Bihar: Government fights Naxalite guerrillas in Munger

Munger fort, Credit – Wikipedia


Published in Point of View, 18 September 1971

[Here is a factual account, sent to us at the end of July 1971, of the steps government has taken to deal with Naxalites in some districts in Bihar. It is clear that the movement is menacing for the government. – Editor, Point of View]

Six thousand troops are ready to take action. The place is under the direct charge of a special police squad comprising border experts, senior intelligence officers and combatant section of the Military Police.

Besides the Central Reserve Police, service of more than three hundred jawans of the Bihar Military Police has been requisitioned from NEFA. The local police have also been asked to stand by for any emergency that the special squad may need in emergency.

The armed forces are functioning from a number of static camps and mobile units equipped with wireless vans.

Area of action : Surajgarha

But the guerrillas come from nowhere and carry out their mission successfully, i.e., annihilate the enemy, despite all the tight security arrangements. This is not happening in the remote forests of Nagaland but in the plains of Bihar. Naxalites are reportedly creating terror among the people of the Surajgarha region of Munger district.

Surajgarha, lying on the south bank of the river Ganges, is one of the four trouble spots in Bihar, the other three being Mushahari Block in Muzaffarpur district, Darbhanga district and the tribal dominated belt of Chhotanagpur.

Sometimes even special combing operations are launched to curb the reds in Surajgarha, but with little success. One of such operation was launched by the DIG on special duty for Naxalite operations in Bihar under special instructions from the State and Central Govt. in November, 1970.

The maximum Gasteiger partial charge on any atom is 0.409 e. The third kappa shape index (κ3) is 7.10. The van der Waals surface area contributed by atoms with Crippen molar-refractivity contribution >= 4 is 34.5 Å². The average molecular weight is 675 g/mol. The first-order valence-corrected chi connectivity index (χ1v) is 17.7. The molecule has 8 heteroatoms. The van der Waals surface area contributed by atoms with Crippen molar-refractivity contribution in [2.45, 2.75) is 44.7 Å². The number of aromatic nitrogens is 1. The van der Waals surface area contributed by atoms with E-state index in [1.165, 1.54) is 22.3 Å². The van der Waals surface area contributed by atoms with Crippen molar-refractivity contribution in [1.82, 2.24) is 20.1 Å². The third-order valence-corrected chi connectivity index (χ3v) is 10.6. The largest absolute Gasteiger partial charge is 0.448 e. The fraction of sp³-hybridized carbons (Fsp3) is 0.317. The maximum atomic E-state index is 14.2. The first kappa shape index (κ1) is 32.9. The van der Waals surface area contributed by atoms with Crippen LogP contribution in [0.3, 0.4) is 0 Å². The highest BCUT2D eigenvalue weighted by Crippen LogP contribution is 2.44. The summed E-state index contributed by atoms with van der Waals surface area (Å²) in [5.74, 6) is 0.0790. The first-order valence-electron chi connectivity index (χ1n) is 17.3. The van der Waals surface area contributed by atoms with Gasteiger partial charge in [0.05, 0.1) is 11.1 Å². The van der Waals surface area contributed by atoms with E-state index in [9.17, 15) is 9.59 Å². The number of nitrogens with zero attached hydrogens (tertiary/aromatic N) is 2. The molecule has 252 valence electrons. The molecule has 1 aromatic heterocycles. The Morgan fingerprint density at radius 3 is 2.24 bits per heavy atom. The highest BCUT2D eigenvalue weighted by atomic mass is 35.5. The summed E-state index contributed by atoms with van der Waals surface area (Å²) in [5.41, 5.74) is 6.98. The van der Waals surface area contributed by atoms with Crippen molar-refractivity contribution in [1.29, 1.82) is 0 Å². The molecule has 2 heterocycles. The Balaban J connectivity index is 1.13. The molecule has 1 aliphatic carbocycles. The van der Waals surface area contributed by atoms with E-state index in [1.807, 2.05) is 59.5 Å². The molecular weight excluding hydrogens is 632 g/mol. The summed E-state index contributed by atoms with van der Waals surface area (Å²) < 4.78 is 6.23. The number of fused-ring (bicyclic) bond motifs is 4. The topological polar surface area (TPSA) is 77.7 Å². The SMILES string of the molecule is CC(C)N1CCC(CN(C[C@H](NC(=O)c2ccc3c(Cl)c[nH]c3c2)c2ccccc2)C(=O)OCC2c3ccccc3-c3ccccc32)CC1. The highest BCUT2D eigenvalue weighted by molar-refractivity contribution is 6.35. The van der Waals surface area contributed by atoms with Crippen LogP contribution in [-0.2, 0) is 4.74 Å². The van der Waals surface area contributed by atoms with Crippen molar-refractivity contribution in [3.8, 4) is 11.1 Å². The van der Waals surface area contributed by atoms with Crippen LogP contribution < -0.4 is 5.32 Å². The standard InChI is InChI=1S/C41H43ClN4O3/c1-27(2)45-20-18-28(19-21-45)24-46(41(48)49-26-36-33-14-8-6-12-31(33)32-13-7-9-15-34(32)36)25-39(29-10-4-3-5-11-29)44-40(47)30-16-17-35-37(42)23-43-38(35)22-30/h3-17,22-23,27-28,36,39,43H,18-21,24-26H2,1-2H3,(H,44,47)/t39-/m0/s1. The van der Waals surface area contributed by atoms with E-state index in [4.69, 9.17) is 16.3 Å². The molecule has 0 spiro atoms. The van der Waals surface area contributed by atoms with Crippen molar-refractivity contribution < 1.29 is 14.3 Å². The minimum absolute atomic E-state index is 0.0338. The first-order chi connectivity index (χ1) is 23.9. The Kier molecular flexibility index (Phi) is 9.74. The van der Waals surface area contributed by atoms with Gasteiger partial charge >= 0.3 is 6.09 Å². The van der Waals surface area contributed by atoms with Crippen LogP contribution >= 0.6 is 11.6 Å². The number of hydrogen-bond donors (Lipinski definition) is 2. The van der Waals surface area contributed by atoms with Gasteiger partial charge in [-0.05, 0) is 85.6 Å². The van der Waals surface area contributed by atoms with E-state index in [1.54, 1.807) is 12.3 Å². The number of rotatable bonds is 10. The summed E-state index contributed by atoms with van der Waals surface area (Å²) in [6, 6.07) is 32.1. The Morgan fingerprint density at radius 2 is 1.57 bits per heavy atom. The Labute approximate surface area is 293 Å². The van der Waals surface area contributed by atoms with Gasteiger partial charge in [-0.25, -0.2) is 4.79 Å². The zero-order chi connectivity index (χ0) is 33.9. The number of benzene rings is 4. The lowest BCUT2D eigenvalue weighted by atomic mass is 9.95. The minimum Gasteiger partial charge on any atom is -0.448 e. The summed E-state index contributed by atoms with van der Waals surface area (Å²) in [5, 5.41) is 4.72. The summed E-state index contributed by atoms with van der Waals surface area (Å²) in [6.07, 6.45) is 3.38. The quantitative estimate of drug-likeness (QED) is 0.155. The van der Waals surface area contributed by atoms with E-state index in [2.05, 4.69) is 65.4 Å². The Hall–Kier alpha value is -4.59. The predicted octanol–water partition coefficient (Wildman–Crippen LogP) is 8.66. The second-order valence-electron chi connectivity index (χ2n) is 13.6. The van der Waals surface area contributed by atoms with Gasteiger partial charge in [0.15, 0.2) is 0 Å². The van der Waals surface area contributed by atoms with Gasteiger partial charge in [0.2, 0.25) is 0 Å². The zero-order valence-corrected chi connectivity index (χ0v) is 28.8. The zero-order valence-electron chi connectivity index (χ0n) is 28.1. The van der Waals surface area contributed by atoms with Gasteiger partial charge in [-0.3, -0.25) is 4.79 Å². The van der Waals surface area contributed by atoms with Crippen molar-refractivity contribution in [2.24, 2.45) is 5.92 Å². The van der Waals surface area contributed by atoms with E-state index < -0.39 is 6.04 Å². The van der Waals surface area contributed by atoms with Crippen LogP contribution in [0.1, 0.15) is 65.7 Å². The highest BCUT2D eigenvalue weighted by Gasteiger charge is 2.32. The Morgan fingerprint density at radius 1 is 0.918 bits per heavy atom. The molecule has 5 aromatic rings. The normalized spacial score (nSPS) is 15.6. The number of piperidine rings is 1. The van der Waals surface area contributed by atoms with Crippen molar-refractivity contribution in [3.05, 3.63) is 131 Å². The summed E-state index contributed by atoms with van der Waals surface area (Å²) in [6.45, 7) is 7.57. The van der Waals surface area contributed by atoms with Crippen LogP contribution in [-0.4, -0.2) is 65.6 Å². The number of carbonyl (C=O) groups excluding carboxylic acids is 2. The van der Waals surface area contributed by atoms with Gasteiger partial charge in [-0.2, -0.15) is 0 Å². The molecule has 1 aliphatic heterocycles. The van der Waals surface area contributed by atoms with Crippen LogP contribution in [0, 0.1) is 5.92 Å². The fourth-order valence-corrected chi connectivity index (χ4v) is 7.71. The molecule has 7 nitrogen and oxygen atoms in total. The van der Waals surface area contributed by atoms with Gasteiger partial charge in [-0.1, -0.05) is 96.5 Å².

Besides the above-mentioned forces, 30 officers of the rank of Deputy Superintendent of Police or above and 100 Sub-Inspectors were deputed in the area to supervise the ‘Operation Naxalite’ in the fields, the hills, the jungles and the other suspected hide outs. To cap it all, army-helicopters were pushed into service to help the Military Police Force.

The gravity of the situation can be derived from the fact that about two hundred alleged Naxalites have been arrested in Munger district so far – which is about one fifth of the total arrests made in the whole State on similar charges.

Surajgarha police station alone counts for nearly one hundred arrests. There have been over two hundred cases of fatal bomb attack or shooting by fire arms in this small area. About three hundred persons are involved in various cases of bomb-explosion, dacoity, loot and murder in which the Naxalites are believed to have a hand.

Surajgarha story

Since long, Surajgarha has been a strong hold of the traditional communists (the CPI). It has its own history of many a brave peasant struggle. Two of the well-known Bihar communists, Mr Karyanand Sharma and Swami Sahajanand Sarswati led some of these.’

The area is still represented by the CPI in the State Assembly .After the famous Naxalbari struggle when a new group of revolutionaries, popularly known as ‘Naxalities’ emerged, many of the Surajgarha commies reportedly joined it.

‘First action’ in September 1969

In the meantime Mr Kailash Mandal, a local Naxal leader was allegedly attacked by the man of a zamindar. As a counter action the Naxalites attacked this zamindar a few days later, but the operation was a failure. In the course the Naxalities decided to launch guerrilla warfare and conduct the ‘enemy annihilation programme’ as propagated by their leader Charu Mazumdar of the CPI(ML).

A zamindar and his son were killed in September 1969. This was the first ‘action’ in the area. Another met the same fate in November. As a consequence, an armed police party under a magistrate was posted at Kiranpur village-venue of all the three murders.